Investments in alternative assets continue to be loud, but are producing diminishing returns increasingly
Amid announcements of record fundraisings—Sequoia Capital, the largest venture capital fund ever, raised the bulk of a $8 billion fund, while The Carlyle Group raised a $6 billion private equity fund for Asia—there is a rethinking of investing in alternative assets across the globe.
The rethinking is coming from Norway’s sovereign wealth fund, Canada’s Healthcare of Ontario Pension Plan (HOOPP), California Public Employees’ Retirement System (CalPERS), Pfizer and the Tata Trusts. They want their investing to solve real problems, locally and globally, and to be more involved in their investments—as strategic partners or as direct sponsors.
Investors worry that many hadn’t fully thought through investments in icons such as Facebook, Uber, Instagram and Baidu. And although the payoffs have been blinding, the fallouts have been just as spectacular. Investors feel that governance at many of these companies is out of control, that managers often are out of sync with social goals, employee needs and conflicting global realities.
Fund managers aren’t helping. Their portfolios increasingly are less liquid and outperformance is often being gobbled up by general partners’ fees.
The Healthcare of Ontario Pension Plan, in June, bought out TPG’s $750 million stake in Chobani, a Norwich, New York, yogurt maker founded by Hamdi Ulukaya, a Turkish-born entrepreneur. In April 2014, the private equity firm had stepped in to invest $750 million after Chobani was facing difficulties following slowing sales and product recalls. But Chobani and TPG never saw eye to eye. And soon, Chobani began to look for an investor that shared its vision and its business strategy. HOOPP was the answer. The structure is not only expected to forge a symbiotic relationship between HOOPP’s commitment to health and healthcare, and Chobani, but also provide the founder and the employees a chance to increase their equity position and their governance.
Pfizer Ventures, with $600 million from its parent company Pfizer, had recently created its own open house for a healthcare business, developing transformative medicines and technologies, following the company’s decision to invest capital and strategic resources in critical areas of unmet therapeutic needs.
CalPERS, US’ largest public pension fund, is also overhauling its private equity model in spite of the financial success it has had (10.6% annually over the past 20 years). Worried about the long-term nature of private funds, often a 10-year span, and escalating management fees (2% management fee can eat up one-fifth of a fund’s capital), CalPERS is bringing some of its private equity in-house. A new programme, called CalPERS Direct, plans to directly invest in promising companies in life sciences, healthcare and bio-technology. “These models won’t replace what we are doing, they will operate alongside them," noted Marcie Frost, CalPERS CEO.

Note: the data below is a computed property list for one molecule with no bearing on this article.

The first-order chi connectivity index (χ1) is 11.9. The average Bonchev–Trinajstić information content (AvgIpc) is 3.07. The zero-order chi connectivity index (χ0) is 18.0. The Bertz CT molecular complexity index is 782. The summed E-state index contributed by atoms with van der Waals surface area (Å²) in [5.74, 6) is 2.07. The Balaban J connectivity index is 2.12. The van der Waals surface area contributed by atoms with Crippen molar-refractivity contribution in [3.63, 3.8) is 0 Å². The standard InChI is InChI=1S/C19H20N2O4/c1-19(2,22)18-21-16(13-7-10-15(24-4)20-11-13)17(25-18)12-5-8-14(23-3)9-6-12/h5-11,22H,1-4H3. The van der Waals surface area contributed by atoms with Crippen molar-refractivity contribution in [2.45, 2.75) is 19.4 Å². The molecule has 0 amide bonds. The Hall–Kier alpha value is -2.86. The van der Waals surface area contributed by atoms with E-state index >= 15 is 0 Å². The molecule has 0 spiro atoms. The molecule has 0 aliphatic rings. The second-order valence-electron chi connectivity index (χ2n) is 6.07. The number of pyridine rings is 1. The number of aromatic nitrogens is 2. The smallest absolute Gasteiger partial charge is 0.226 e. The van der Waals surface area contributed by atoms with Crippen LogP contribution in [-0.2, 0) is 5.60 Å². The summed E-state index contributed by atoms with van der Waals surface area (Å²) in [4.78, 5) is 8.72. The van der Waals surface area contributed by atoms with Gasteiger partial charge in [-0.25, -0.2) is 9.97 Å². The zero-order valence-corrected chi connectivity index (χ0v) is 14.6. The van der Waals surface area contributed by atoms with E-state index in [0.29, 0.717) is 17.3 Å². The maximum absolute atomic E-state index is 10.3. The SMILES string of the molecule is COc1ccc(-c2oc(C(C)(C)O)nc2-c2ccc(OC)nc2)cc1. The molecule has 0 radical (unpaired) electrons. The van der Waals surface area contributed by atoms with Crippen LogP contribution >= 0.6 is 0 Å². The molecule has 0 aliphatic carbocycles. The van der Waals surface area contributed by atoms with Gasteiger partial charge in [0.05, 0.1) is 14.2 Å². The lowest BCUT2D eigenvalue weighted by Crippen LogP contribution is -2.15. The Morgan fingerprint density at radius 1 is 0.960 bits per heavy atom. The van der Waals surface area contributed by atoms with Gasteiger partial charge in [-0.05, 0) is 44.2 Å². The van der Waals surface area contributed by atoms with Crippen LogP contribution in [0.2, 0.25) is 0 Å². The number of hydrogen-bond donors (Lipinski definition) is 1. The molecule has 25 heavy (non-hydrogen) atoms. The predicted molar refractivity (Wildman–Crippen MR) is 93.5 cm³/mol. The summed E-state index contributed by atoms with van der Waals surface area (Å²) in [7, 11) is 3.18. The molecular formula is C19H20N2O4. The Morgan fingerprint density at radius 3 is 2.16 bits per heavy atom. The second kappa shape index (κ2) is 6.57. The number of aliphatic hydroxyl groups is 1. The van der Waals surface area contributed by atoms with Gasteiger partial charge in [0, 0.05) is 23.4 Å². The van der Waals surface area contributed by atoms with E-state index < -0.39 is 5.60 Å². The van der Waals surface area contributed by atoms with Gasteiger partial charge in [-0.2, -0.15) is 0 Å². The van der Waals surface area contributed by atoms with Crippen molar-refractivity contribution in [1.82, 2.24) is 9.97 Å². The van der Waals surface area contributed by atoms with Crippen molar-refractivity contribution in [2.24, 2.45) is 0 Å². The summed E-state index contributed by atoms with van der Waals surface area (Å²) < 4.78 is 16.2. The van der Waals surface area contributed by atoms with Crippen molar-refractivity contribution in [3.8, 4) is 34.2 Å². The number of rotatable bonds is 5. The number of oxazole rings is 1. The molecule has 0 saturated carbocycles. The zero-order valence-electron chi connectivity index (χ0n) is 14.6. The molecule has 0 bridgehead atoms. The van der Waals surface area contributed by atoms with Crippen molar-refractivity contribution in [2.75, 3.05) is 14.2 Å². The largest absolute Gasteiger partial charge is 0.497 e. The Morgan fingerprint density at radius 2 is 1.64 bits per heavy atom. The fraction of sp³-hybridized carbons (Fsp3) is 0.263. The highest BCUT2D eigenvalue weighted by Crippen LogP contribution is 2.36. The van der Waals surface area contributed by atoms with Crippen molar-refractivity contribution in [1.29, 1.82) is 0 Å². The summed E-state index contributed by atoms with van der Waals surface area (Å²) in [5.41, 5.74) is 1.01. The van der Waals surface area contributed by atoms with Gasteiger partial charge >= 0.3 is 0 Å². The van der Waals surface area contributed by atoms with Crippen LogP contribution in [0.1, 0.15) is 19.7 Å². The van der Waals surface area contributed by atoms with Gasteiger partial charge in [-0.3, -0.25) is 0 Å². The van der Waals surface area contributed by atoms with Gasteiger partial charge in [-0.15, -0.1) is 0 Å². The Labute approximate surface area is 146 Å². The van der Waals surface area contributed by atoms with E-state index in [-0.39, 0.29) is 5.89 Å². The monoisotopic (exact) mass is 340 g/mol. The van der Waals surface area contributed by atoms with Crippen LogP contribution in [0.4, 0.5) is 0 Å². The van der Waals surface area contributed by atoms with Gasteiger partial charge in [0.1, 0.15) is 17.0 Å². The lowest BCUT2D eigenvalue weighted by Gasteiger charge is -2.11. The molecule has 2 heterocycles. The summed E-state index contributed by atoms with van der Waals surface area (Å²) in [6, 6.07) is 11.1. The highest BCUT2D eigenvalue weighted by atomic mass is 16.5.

But perhaps the greatest rethinking is coming from Norway’s sovereign trillion-dollar wealth fund. It has recognized that it cannot change the world, but can create an environment for ethical investing, one that focuses on solving problems rather than simply unicorns and moonshots. Most important, they believe in working closely with the communities they invest in.
India’s Tata Trusts, a not-for-profit, in its mission, recently announced a broad-based initiative to address the burden of cancer. The programme will build over one hundred cancer centres across India, connect them with a national command centre from where various medical services such as radiology, pathology, treatment planning, and genetic counselling can be provided remotely. The focus will be as much on screening as it would be on diagnosis and treatment. The system is intended to become financially self-sustaining in less than five years.
Ironically, only a handful of venture funds fully recognize the change. Artiman, a small Palo Alto venture fund, which has invested in areas such as healthcare, life sciences, new materials, and energy, may be an exception. Staying away from “momentum investing," the firm is focused on bringing trans-disciplinary innovation to old-world problems such as construction, diagnosing infectious diseases and water filtration. These industries don’t exactly sound glamorous, but they represent markets ranging between tens of billions to over a trillion dollars.
In designing products and services in the life sciences, most businesses start by testing and introducing their products within the US because it is still the largest and most lucrative market. Artiman companies have flipped the geography, starting first in India, China and Taiwan. One outcome: vastly reduced development costs and increased access to these new offerings. Artiman companies are aggressively seeking out woman founders, not because it is good politics, but because they bring a different “cognitive diversity" to the start-up. Most important, they are patient investors, willing to wait out years—beyond the life cycle of most traditional funds—to make sure the outcome is correct and accurate.
Investments in alternative assets continue to be loud and sexy. But increasingly, they are producing diminishing returns. And selling the alternatives to the alternatives may be a hard sell. But if it means solving problems, locally and globally, creating real jobs and wealth, and bringing about real change, it should be worth it.
Udayan Gupta is an author, educator and financial consultant based in New York. He currently teaches Venture Capital, Entrepreneurship and Small Business at Fordham University in New York.